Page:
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Things have never been spinning so decisively out of control. Not once in the history of humanity, nor even in that of life in general. Extreme weather is no longer an abnormality; the fish are disappearing from the oceans; the threat of nuclear holocaust is back. Poverty ensnares us as much as ever, whilst the bodies pile up at the borders. To say this order is choking us is nowadays more than a metaphor: in most cities, you can no longer even breathe the air. Which is to say, in short, that the very atmosphere of the existent has become toxic. Within the confines of the system, there’s nowhere left to go. But that isn’t to say such confines are impenetrable – not in the slightest. A million roots of inquiry, each one as unique as you could imagine, begin to converge on exactly the same conclusion: the need for revolution has never been so pressing.
Perhaps it’s a little predictable to point out the hopelessness of this world – almost everyone knows. What’s more remarkable is that, even in spite of it, normality somehow finds the strength to grind on. The defendants of the existent hold dear to their claim that, for all its obvious flaws, liberal democracy remains the least bad form of human community currently available. Which is such a meagre justification, and yet it tends to work. Even avowed rebels, so convinced they’re outrunning this sacred assumption, merely reintroduce it in another form – the latest leftist political party, or even some grim fascist resurgence. And how successful have we revolutionaries been in demonstrating which worlds lie beyond all this? Such is the basic tension blocking our advance: even though the need for revolution has never been so clear, our idea of what one would even look like has rarely seemed so distant.
How do we ring in the system’s death knell a little sooner, whilst there’s still so much to fight for? How do we jump ship and live our lives outside this increasingly uninhabitable mess? Indeed, how do we unlearn the myths of this order of misery altogether, and really begin living in the first place?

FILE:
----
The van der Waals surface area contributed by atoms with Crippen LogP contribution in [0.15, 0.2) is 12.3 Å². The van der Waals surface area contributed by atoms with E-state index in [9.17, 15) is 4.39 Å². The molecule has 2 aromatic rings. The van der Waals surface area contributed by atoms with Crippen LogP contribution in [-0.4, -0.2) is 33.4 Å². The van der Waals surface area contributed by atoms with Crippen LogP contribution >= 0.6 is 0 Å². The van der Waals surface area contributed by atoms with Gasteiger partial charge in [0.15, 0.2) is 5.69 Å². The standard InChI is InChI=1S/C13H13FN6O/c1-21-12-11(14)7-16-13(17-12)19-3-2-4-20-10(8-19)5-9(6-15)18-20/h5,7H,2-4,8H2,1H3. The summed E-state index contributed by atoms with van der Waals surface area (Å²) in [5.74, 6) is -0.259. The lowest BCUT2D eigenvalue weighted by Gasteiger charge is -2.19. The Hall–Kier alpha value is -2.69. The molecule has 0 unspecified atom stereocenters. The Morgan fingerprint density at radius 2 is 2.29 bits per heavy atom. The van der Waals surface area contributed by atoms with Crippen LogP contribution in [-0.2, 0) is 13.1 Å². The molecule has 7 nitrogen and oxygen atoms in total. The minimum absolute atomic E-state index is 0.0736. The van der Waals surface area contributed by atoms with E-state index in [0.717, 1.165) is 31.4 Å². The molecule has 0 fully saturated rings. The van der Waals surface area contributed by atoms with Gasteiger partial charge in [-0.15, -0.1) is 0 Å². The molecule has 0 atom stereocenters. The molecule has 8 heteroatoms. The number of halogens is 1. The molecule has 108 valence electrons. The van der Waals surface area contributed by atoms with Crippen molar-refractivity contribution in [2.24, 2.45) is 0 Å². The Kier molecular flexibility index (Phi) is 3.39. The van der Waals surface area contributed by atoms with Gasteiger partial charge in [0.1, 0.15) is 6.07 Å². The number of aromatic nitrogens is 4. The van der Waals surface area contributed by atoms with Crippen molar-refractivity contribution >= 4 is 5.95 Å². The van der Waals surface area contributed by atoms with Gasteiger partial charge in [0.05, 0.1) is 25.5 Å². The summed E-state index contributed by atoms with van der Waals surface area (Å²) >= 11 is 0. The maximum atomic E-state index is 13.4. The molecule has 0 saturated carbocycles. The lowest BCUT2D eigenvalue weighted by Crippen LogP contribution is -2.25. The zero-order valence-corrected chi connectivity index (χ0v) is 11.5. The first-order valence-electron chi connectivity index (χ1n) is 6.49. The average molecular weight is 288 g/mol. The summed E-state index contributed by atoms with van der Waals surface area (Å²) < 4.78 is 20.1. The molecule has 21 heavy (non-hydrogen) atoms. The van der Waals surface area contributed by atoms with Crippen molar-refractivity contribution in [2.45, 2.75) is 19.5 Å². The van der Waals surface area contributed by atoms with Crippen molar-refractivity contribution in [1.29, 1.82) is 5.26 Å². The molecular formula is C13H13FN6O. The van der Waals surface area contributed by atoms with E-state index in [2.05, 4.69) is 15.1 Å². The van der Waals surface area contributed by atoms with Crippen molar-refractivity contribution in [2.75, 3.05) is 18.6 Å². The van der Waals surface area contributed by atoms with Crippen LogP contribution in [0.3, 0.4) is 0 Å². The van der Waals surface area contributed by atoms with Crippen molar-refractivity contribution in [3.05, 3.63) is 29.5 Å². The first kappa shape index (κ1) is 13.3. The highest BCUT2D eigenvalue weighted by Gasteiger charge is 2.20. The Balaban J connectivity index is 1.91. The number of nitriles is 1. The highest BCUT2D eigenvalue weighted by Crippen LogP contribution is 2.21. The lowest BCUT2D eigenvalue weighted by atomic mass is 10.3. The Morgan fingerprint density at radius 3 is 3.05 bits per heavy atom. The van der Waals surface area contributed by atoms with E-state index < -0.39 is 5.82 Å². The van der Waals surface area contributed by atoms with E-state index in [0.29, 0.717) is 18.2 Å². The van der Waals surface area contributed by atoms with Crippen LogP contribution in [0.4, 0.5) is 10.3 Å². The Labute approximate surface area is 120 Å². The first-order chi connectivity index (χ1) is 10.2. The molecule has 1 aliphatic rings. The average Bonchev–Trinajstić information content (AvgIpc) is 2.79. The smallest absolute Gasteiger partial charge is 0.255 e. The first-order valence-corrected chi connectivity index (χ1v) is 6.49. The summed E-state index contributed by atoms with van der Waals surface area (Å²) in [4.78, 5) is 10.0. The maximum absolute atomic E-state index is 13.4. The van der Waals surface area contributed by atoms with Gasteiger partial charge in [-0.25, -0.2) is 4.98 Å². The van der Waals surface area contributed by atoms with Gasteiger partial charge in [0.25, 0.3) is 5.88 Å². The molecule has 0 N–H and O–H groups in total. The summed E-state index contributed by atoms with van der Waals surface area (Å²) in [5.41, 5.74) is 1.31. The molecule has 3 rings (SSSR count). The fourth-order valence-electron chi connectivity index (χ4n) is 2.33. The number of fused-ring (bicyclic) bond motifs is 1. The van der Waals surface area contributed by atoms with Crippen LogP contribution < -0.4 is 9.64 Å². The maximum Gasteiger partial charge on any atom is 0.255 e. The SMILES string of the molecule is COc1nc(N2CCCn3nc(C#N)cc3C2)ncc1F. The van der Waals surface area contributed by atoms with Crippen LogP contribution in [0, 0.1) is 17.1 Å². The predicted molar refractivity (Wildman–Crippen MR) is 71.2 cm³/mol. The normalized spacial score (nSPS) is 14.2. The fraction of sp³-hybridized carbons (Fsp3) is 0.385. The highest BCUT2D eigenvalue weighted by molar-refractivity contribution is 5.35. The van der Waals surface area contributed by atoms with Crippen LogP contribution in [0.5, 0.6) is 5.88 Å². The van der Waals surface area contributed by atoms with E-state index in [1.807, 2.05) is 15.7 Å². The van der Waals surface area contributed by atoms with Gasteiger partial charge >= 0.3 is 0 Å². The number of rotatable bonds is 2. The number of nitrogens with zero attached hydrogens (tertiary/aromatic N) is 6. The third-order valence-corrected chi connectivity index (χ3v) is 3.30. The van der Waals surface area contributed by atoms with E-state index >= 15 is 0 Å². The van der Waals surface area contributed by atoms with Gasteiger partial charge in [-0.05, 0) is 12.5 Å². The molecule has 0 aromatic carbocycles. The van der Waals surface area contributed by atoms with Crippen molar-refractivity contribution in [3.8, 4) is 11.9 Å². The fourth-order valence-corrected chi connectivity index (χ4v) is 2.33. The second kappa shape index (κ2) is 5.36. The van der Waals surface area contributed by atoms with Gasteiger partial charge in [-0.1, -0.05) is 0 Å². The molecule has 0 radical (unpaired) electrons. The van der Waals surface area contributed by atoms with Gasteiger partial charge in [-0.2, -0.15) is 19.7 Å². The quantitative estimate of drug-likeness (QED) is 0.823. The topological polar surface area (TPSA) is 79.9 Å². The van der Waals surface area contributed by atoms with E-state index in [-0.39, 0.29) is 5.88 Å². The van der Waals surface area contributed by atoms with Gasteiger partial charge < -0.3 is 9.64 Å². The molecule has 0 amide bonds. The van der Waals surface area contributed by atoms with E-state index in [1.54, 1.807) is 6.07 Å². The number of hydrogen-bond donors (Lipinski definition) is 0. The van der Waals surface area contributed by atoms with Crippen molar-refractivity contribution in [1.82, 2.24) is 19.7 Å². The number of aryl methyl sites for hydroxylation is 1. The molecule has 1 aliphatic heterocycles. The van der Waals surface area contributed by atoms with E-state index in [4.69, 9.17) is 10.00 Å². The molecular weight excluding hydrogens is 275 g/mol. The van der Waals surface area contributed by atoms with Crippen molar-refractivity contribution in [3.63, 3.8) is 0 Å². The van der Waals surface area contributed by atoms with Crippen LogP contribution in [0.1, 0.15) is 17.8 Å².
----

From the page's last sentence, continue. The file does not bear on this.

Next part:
Of course, it isn’t like these questions are being asked for the first time. All too often, though, calls for change are met with echoes from a distant century, as if mere resurrections of once dominant methods – be they Marxist or anarcho-syndicalist – are even close to applicable nowadays. No longer can we talk about oppression mainly in terms of some tectonic clash between two economic classes, the proletariat and the bourgeoisie. Nor can we be too sure of limiting the scope of revolutionary struggle to human liberation, dismissing out of hand the plight of other animals, not to mention the planet we call home altogether. At such a decisive historical juncture, it’s necessary to call everything into question: the times cry out for new visions, new strategies. Ones with a fighting chance of forging beyond the current impasse.
We don’t need any more reminders that this civilisation is heading for the abyss. What we seriously need is to ask is what we’re going to do about it. There’s a great deal of potential to the current social context, one in which the status quo forfeits its title as the most realistic option. But mere potential isn’t enough. Mainstream politics can hardly be expected to collapse under its own weight, except into something more monstrous than what we already know. Only in combination with concrete, accessible means of deserting it all do new forms of life begin to take shape.
This one goes out to the revolutionaries, wherever they’re to be found.